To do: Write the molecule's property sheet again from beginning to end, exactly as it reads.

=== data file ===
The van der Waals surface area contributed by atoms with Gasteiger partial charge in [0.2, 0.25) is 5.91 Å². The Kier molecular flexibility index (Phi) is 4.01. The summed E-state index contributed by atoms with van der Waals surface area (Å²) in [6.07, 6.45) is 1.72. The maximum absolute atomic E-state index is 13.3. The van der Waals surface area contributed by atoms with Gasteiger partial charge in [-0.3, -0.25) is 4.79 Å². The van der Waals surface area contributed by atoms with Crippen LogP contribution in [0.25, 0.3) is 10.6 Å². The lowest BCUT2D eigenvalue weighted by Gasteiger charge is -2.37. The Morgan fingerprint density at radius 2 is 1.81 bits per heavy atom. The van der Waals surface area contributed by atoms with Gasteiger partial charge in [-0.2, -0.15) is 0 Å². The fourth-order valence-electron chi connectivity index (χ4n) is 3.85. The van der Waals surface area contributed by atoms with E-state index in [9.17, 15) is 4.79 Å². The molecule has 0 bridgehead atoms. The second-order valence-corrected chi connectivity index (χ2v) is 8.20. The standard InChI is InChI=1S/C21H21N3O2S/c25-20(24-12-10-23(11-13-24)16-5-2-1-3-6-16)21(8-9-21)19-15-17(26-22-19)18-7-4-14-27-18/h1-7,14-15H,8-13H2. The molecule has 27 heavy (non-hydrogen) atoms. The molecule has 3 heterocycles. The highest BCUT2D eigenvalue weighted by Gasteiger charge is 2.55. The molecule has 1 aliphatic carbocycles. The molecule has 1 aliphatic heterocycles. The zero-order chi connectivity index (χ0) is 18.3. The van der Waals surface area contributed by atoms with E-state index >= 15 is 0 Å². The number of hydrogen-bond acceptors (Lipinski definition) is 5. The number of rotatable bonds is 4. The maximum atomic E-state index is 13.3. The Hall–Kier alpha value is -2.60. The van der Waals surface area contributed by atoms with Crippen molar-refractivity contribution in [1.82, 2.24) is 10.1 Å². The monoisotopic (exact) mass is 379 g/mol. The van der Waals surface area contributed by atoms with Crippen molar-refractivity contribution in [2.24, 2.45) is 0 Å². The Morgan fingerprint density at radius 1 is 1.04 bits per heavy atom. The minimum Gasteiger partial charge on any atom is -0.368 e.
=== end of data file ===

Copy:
The van der Waals surface area contributed by atoms with Gasteiger partial charge in [0.2, 0.25) is 5.91 Å². The Kier molecular flexibility index (Phi) is 4.01. The summed E-state index contributed by atoms with van der Waals surface area (Å²) in [6.07, 6.45) is 1.72. The maximum absolute atomic E-state index is 13.3. The van der Waals surface area contributed by atoms with Gasteiger partial charge in [-0.3, -0.25) is 4.79 Å². The van der Waals surface area contributed by atoms with Crippen LogP contribution in [0.25, 0.3) is 10.6 Å². The lowest BCUT2D eigenvalue weighted by Gasteiger charge is -2.37. The Morgan fingerprint density at radius 2 is 1.81 bits per heavy atom. The van der Waals surface area contributed by atoms with Gasteiger partial charge in [-0.2, -0.15) is 0 Å². The fourth-order valence-electron chi connectivity index (χ4n) is 3.85. The van der Waals surface area contributed by atoms with E-state index in [9.17, 15) is 4.79 Å². The molecule has 0 bridgehead atoms. The second-order valence-corrected chi connectivity index (χ2v) is 8.20. The standard InChI is InChI=1S/C21H21N3O2S/c25-20(24-12-10-23(11-13-24)16-5-2-1-3-6-16)21(8-9-21)19-15-17(26-22-19)18-7-4-14-27-18/h1-7,14-15H,8-13H2. The molecule has 27 heavy (non-hydrogen) atoms. The molecule has 3 heterocycles. The highest BCUT2D eigenvalue weighted by Gasteiger charge is 2.55. The molecule has 1 aliphatic carbocycles. The molecule has 1 aliphatic heterocycles. The zero-order chi connectivity index (χ0) is 18.3. The van der Waals surface area contributed by atoms with E-state index >= 15 is 0 Å². The number of hydrogen-bond acceptors (Lipinski definition) is 5. The number of rotatable bonds is 4. The maximum atomic E-state index is 13.3. The Hall–Kier alpha value is -2.60. The van der Waals surface area contributed by atoms with Crippen molar-refractivity contribution in [1.82, 2.24) is 10.1 Å². The monoisotopic (exact) mass is 379 g/mol. The van der Waals surface area contributed by atoms with Crippen molar-refractivity contribution in [2.24, 2.45) is 0 Å². The Morgan fingerprint density at radius 1 is 1.04 bits per heavy atom. The minimum Gasteiger partial charge on any atom is -0.368 e.